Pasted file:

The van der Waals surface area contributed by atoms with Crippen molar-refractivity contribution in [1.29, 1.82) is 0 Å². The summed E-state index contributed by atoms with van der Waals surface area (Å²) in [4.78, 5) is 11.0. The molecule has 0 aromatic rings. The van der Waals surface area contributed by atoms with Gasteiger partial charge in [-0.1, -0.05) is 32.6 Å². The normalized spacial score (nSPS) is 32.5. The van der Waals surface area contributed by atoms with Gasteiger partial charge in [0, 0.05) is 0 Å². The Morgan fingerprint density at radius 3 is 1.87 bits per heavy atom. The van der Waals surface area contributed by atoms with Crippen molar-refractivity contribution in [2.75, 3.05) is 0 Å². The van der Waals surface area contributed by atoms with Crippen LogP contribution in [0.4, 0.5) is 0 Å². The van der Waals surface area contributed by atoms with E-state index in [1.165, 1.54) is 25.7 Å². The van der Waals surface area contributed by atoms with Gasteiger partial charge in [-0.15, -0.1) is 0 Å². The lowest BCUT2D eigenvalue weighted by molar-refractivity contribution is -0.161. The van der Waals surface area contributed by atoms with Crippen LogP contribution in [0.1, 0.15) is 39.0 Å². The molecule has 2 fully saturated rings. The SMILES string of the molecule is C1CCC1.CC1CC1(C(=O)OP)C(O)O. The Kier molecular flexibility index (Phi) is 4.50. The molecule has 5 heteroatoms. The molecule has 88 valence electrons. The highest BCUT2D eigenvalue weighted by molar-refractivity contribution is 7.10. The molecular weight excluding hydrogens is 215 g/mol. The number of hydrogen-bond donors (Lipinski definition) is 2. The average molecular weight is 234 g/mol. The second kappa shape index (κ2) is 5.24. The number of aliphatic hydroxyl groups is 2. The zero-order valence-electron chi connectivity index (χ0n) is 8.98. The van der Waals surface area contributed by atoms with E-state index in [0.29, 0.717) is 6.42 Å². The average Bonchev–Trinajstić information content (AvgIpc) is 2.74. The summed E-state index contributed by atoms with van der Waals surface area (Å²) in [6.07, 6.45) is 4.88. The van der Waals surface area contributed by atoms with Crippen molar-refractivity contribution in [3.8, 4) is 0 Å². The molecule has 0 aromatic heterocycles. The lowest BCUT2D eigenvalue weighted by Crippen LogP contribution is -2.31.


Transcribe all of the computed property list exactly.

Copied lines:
The van der Waals surface area contributed by atoms with Crippen molar-refractivity contribution in [1.29, 1.82) is 0 Å². The summed E-state index contributed by atoms with van der Waals surface area (Å²) in [4.78, 5) is 11.0. The molecule has 0 aromatic rings. The van der Waals surface area contributed by atoms with Gasteiger partial charge in [-0.1, -0.05) is 32.6 Å². The normalized spacial score (nSPS) is 32.5. The van der Waals surface area contributed by atoms with Gasteiger partial charge in [0, 0.05) is 0 Å². The Morgan fingerprint density at radius 3 is 1.87 bits per heavy atom. The van der Waals surface area contributed by atoms with Crippen molar-refractivity contribution in [2.75, 3.05) is 0 Å². The van der Waals surface area contributed by atoms with Crippen LogP contribution in [0.4, 0.5) is 0 Å². The van der Waals surface area contributed by atoms with E-state index in [1.165, 1.54) is 25.7 Å². The van der Waals surface area contributed by atoms with Gasteiger partial charge in [-0.15, -0.1) is 0 Å². The lowest BCUT2D eigenvalue weighted by molar-refractivity contribution is -0.161. The van der Waals surface area contributed by atoms with Crippen LogP contribution in [0.1, 0.15) is 39.0 Å². The molecule has 2 fully saturated rings. The SMILES string of the molecule is C1CCC1.CC1CC1(C(=O)OP)C(O)O. The Kier molecular flexibility index (Phi) is 4.50. The molecule has 5 heteroatoms. The molecule has 88 valence electrons. The highest BCUT2D eigenvalue weighted by molar-refractivity contribution is 7.10. The molecular weight excluding hydrogens is 215 g/mol. The number of hydrogen-bond donors (Lipinski definition) is 2. The average molecular weight is 234 g/mol. The second kappa shape index (κ2) is 5.24. The number of aliphatic hydroxyl groups is 2. The zero-order valence-electron chi connectivity index (χ0n) is 8.98. The van der Waals surface area contributed by atoms with E-state index in [0.29, 0.717) is 6.42 Å². The average Bonchev–Trinajstić information content (AvgIpc) is 2.74. The summed E-state index contributed by atoms with van der Waals surface area (Å²) in [6.07, 6.45) is 4.88. The van der Waals surface area contributed by atoms with Crippen molar-refractivity contribution in [3.8, 4) is 0 Å². The molecule has 0 aromatic heterocycles. The lowest BCUT2D eigenvalue weighted by Crippen LogP contribution is -2.31.